BACKGROUND: We sought to evaluate the impact of changes in estimates of COVID-19 vaccine effectiveness on the incidence of laboratory-confirmed infection among frontline workers at high risk for SARS-CoV-2. METHODS: We analyzed data from a prospective frontline worker cohort to estimate the incidence of COVID-19 by month as well as the association of COVID-19 vaccination, occupation, demographics, physical distancing, and mask use with infection risk. Participants completed baseline and quarterly surveys, and each week self-collected mid-turbinate nasal swabs and reported symptoms. RESULTS: Among 1018 unvaccinated and 3531 fully vaccinated workers, the monthly incidence of laboratory-confirmed SARS-CoV-2 infection in January 2021 was 13.9 (95% confidence interval [CI]: 10.4-17.4), declining to 0.5 (95% CI -0.4-1.4) per 1000 person-weeks in June. By September 2021, when the Delta variant predominated, incidence had once again risen to 13.6 (95% CI 7.8-19.4) per 1000 person-weeks. In contrast, there was no reportable incidence among fully vaccinated participants at the end of January 2021, and incidence remained low until September 2021 when it rose modestly to 4.1 (95% CI 1.9-3.8) per 1000. Below average facemask use was associated with a higher risk of infection for unvaccinated participants during exposure to persons who may have COVID-19 and vaccinated participants during hours in the community. CONCLUSIONS: COVID-19 vaccination was significantly associated with a lower risk of SARS-CoV-2 infection despite Delta variant predominance. Our data demonstrate the added protective benefit of facemask use among both unvaccinated and vaccinated frontline workers.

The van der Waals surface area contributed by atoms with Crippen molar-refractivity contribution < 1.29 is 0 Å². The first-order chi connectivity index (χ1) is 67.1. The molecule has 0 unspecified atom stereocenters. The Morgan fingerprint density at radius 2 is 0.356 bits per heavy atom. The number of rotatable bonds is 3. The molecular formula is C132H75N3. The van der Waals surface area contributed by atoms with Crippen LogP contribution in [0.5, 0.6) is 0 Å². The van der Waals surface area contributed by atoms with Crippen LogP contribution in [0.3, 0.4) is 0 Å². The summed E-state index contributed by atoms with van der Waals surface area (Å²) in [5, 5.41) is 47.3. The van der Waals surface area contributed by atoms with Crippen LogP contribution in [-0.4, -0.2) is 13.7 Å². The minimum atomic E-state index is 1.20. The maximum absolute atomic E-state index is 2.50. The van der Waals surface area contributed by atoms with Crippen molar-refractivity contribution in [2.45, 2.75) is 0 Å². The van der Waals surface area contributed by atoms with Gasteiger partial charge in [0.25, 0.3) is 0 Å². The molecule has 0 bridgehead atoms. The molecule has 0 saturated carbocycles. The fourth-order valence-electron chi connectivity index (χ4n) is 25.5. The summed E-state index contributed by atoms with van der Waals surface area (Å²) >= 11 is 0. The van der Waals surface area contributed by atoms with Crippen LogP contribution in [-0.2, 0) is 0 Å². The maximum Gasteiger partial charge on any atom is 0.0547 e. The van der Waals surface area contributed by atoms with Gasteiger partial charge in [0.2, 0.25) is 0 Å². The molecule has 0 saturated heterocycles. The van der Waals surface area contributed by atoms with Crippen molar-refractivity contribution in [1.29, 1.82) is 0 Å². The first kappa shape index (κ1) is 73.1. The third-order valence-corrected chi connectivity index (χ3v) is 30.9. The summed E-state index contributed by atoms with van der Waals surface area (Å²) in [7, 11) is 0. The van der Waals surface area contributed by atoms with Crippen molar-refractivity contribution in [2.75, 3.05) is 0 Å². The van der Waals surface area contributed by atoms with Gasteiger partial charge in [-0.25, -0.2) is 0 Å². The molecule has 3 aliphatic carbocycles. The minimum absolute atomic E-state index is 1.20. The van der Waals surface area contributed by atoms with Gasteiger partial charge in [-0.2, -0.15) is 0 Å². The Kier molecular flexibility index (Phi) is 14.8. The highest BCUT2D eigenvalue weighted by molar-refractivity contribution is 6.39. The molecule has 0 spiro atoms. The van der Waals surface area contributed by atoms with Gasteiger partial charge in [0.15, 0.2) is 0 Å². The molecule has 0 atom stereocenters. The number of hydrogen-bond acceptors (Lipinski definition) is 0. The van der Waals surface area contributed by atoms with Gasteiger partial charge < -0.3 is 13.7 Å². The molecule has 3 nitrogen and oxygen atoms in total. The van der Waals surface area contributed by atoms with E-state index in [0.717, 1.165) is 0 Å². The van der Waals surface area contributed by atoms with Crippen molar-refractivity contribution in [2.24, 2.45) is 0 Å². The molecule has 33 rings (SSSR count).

Subject(s)
COVID-19 , Emergency Responders , COVID-19/epidemiology , COVID-19/prevention & control , COVID-19 Vaccines , Delivery of Health Care , Humans , Incidence , Prospective Studies , SARS-CoV-2/genetics , Vaccination
5.
JMIR Res Protoc ; 10(12): e31574, 2021 Dec 03.
Article in English | MEDLINE | ID: covidwho-1555360

ABSTRACT